Also, if you have had experience with one album and its supplements but now have another album, keep in mind that it’s release schedule for supplements may differ. Never hesitate to call or email our highly experienced expert staff members. With hundreds of years of combined experience, they have used most stamp albums ever created. They can assist you in creating the most enjoyable experience with your stamp album. In fact, if you’re already one of our many satisfied stamps on approval customers and you have included notes on what albums you have, our expert staff takes this into account when creating your selections. We are here to serve you–our valued stamp collecting customer. We’re all about your Approval!

Best wishes in 2017 from all of us at Jamestown Stamp Company Inc.

Modern Stamp Design Techniques

Modern Stamp Design Techniques

Modern Stamp Design TechniquesThe artistry of stamp design has certainly gone through many evolutionary changes over the last two centuries. What began with mere text and numerals became portraits and reproductions of famous paintings and photographs. Today we see a wide range of bold artwork and design elements such as holographic imagery and embossed lettering. Of course, what could and can be achieved in final designs depends upon the mass production equipment available. What used to require manual printing presses were soon able to utilize more automated machinery. Now, with the aid of computerized equipment, more minute details can be reproduced on the tiny canvas that is the final postage stamp.

With all the advances in design and production equipment, one would think that all modern postage stamp design techniques involve specialized graphic design software. However, some amazing artists choose to produce their artwork the old fashioned way–with some modern twists. And the results are truly awesome. Stuart McLachlan is one such artist.

Mr. McLachlan has mastered and made famous the art technique known as “paper-cut”. His artwork featured in Australia’s 2016 Christmas Stamp series shows the elegance of paper-cut artwork. As someone who does a little computer graphic work here and there, I thought at first glance that the designs shown above were computer generated. Yet somehow they seemed more lifelike…had more depth. As I read the article on the Australia Post Web site about Stuart McLachlan’s paper-cut Christmas Stamps, I was truly amazed at how these designs were created. See, most computer graphic designs that attempt to display depth involve shadowing behind an object. Likewise an embossed “feel” is often created with mathematically generated shadowing around areas intended to appear raised or textured. McLachlan’s work clearly doesn’t have this; yet his effect is much more realistic. (See the Australia Post site link above for larger images which show the texture in more detail)

So how does Stuart pull this off? Well, it’s not with computer software. McLachlan’s paper-cut designs are achieved with wire, water color paper, an Xacto knife, a camera, some lighting, and many hours of effort. The only parts of the process that involve software are final coloring and conversion to digital artwork for reproduction. If I had to paraphrase the technique as I now understand it, I’d say that the procedure is like photographing a diorama containing only silhouette figures and objects. The silhouette figures themselves are cut by hand. The entire process is manual, by-hand, work. And the results speak for themselves. Why does it look so real? Because it is! Each figure and object is cut by hand, hung by wire in proportional distance from the rest, and photographed as a group scene. Clearly, smarter use of old-fashioned tools mixed with a passion for beauty can result in truly amazing artwork.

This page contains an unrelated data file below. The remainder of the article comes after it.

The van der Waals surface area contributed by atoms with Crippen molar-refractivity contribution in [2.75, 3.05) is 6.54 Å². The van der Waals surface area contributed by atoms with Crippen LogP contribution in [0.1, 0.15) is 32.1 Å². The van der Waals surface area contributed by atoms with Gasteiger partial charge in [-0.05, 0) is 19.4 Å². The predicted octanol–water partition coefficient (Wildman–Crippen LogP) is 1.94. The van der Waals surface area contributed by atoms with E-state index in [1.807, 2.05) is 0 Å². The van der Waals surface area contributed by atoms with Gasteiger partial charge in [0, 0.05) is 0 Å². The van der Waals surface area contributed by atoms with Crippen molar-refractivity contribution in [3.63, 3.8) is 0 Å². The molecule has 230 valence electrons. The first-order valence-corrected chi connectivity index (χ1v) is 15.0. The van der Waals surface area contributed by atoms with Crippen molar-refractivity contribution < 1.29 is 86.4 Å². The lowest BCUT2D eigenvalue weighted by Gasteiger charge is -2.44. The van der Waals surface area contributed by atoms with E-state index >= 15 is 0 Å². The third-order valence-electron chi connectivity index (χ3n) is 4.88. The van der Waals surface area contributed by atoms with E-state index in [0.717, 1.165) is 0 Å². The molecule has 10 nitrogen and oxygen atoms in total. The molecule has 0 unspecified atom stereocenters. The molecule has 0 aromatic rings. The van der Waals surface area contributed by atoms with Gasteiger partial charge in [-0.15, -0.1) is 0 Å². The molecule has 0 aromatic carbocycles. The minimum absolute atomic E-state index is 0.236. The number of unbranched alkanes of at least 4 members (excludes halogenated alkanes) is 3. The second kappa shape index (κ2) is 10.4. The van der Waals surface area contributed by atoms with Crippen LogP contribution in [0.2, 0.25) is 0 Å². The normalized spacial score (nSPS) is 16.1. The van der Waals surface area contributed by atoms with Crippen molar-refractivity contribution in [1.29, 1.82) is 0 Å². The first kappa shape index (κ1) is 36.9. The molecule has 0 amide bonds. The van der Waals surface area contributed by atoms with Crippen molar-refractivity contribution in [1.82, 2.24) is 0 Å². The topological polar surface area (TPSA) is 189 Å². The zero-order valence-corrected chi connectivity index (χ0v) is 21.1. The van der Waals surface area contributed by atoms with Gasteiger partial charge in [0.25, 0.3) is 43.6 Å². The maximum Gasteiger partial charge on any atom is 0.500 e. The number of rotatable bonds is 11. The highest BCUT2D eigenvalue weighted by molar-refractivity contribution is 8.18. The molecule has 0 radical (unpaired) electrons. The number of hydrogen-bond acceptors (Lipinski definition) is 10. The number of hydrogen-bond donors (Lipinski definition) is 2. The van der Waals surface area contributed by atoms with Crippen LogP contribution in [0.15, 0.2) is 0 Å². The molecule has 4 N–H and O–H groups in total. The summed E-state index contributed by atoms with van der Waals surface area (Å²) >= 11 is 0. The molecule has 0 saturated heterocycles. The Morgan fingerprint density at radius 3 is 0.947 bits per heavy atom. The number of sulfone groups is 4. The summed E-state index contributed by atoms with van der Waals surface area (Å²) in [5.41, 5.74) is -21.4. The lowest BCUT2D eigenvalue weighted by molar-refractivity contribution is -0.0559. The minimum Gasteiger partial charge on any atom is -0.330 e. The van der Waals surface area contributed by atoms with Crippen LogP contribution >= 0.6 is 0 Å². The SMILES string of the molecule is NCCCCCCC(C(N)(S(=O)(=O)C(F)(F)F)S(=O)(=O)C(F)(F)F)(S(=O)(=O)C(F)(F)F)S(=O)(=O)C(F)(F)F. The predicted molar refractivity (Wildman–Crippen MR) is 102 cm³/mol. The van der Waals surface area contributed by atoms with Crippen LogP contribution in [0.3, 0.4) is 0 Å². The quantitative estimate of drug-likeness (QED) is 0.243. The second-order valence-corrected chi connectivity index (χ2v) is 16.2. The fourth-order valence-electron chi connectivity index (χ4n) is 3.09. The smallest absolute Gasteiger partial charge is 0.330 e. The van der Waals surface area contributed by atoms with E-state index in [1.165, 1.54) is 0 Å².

Holidays on Foreign Stamps

In the recent past we’ve talked about Stamp Collecting and its relation to Global Diversity, World Geography, and even Creating Memories. Perhaps it was with these topics still in mind that I began my journey as I researched the topic of holidays on Foreign Stamps. The intention was to research holiday themes on worldwide postage stamps such as Christmas, Kwanzaa, Hanukkah, and go wherever the research led. But just as though I were working with an actual stamp collection, the journey had its own plans.

I got stuck on Christmas Island. No matter how diligently I tried to stick to the plan, Christmas Island kept calling me back. A stamp image here, a snippet of new information there…I just couldn’t ignore it. It was when I first began working with Jamestown Stamp Company that I learned there was such a place as Christmas Island. Now more than 16 years later, I’ve realized that my research on it and its stamps are nowhere near complete. And THIS is exactly why I find stamp collecting rewarding and fascinating.

Apparently back then I was like the first discoverers of the little island in the Indian Ocean and unable to scale its steep shoreline to learn more. Christmas Island wasn’t even named until nearly 30 years after its discovery on Christmas Day and remained unsettled for approximately 200 years more. But like the curious stamp collector, explorers, scientists, and miners could not ignore the call of the 12 mile island to the north and west of Australia.